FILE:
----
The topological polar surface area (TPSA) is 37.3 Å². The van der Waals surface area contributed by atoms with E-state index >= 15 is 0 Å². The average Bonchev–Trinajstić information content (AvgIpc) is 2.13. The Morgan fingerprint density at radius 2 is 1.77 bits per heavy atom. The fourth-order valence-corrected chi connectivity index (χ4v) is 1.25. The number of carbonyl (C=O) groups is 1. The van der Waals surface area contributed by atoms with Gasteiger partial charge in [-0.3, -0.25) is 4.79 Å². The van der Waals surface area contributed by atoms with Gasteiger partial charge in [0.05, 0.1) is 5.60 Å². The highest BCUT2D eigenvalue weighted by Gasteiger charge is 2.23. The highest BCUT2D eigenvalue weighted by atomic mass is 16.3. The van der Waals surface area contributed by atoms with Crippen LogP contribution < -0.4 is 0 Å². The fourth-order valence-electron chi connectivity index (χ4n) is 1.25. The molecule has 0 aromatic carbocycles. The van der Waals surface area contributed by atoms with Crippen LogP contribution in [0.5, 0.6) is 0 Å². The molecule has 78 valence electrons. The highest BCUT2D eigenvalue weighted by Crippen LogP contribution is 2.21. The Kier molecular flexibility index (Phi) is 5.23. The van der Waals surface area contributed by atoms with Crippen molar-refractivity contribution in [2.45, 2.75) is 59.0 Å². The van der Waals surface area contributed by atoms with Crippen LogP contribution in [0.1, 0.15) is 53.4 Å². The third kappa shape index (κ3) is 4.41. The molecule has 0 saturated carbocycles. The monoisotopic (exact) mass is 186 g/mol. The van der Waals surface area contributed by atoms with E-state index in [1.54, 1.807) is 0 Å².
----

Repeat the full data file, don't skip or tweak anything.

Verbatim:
The topological polar surface area (TPSA) is 37.3 Å². The van der Waals surface area contributed by atoms with E-state index >= 15 is 0 Å². The average Bonchev–Trinajstić information content (AvgIpc) is 2.13. The Morgan fingerprint density at radius 2 is 1.77 bits per heavy atom. The fourth-order valence-corrected chi connectivity index (χ4v) is 1.25. The number of carbonyl (C=O) groups is 1. The van der Waals surface area contributed by atoms with Gasteiger partial charge in [-0.3, -0.25) is 4.79 Å². The van der Waals surface area contributed by atoms with Gasteiger partial charge in [0.05, 0.1) is 5.60 Å². The highest BCUT2D eigenvalue weighted by Gasteiger charge is 2.23. The highest BCUT2D eigenvalue weighted by atomic mass is 16.3. The van der Waals surface area contributed by atoms with Crippen LogP contribution < -0.4 is 0 Å². The fourth-order valence-electron chi connectivity index (χ4n) is 1.25. The molecule has 0 aromatic carbocycles. The van der Waals surface area contributed by atoms with Crippen LogP contribution in [0.5, 0.6) is 0 Å². The molecule has 78 valence electrons. The highest BCUT2D eigenvalue weighted by Crippen LogP contribution is 2.21. The Kier molecular flexibility index (Phi) is 5.23. The van der Waals surface area contributed by atoms with Crippen molar-refractivity contribution in [2.45, 2.75) is 59.0 Å². The van der Waals surface area contributed by atoms with Crippen LogP contribution in [0.1, 0.15) is 53.4 Å². The third kappa shape index (κ3) is 4.41. The molecule has 0 saturated carbocycles. The monoisotopic (exact) mass is 186 g/mol. The van der Waals surface area contributed by atoms with E-state index in [1.54, 1.807) is 0 Å².